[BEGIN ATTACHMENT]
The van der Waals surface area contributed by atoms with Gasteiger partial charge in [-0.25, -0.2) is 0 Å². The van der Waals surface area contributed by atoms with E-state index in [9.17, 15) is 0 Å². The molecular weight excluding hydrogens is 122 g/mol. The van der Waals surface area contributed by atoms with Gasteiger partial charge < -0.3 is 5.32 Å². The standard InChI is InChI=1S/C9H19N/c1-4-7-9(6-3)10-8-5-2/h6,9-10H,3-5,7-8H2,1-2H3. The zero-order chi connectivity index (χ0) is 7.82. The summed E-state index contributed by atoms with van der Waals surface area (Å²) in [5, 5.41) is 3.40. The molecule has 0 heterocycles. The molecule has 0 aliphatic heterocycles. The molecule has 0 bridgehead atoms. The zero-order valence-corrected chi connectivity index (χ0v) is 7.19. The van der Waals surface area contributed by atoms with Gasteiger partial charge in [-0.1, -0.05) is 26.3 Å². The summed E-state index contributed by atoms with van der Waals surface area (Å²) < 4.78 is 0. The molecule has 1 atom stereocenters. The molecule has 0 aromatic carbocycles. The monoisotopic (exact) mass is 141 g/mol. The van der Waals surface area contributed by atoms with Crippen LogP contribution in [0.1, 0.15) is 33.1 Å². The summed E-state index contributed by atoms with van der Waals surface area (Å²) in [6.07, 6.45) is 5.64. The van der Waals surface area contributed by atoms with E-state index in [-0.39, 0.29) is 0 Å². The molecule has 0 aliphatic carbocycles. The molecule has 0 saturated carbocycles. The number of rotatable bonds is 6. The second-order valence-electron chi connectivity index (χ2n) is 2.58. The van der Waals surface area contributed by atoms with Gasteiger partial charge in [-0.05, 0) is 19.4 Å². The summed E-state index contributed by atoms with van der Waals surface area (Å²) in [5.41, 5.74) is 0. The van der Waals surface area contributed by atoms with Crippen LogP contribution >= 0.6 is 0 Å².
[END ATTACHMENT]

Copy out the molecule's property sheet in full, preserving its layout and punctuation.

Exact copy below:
The van der Waals surface area contributed by atoms with Gasteiger partial charge in [-0.25, -0.2) is 0 Å². The van der Waals surface area contributed by atoms with E-state index in [9.17, 15) is 0 Å². The molecular weight excluding hydrogens is 122 g/mol. The van der Waals surface area contributed by atoms with Gasteiger partial charge < -0.3 is 5.32 Å². The standard InChI is InChI=1S/C9H19N/c1-4-7-9(6-3)10-8-5-2/h6,9-10H,3-5,7-8H2,1-2H3. The zero-order chi connectivity index (χ0) is 7.82. The summed E-state index contributed by atoms with van der Waals surface area (Å²) in [5, 5.41) is 3.40. The molecule has 0 heterocycles. The molecule has 0 aliphatic heterocycles. The molecule has 0 bridgehead atoms. The zero-order valence-corrected chi connectivity index (χ0v) is 7.19. The van der Waals surface area contributed by atoms with Gasteiger partial charge in [-0.1, -0.05) is 26.3 Å². The summed E-state index contributed by atoms with van der Waals surface area (Å²) < 4.78 is 0. The molecule has 1 atom stereocenters. The molecule has 0 aromatic carbocycles. The monoisotopic (exact) mass is 141 g/mol. The van der Waals surface area contributed by atoms with Crippen LogP contribution in [0.1, 0.15) is 33.1 Å². The summed E-state index contributed by atoms with van der Waals surface area (Å²) in [6.07, 6.45) is 5.64. The van der Waals surface area contributed by atoms with E-state index in [-0.39, 0.29) is 0 Å². The molecule has 0 aliphatic carbocycles. The molecule has 0 saturated carbocycles. The number of rotatable bonds is 6. The second-order valence-electron chi connectivity index (χ2n) is 2.58. The van der Waals surface area contributed by atoms with Gasteiger partial charge in [-0.05, 0) is 19.4 Å². The summed E-state index contributed by atoms with van der Waals surface area (Å²) in [5.41, 5.74) is 0. The van der Waals surface area contributed by atoms with Crippen LogP contribution >= 0.6 is 0 Å².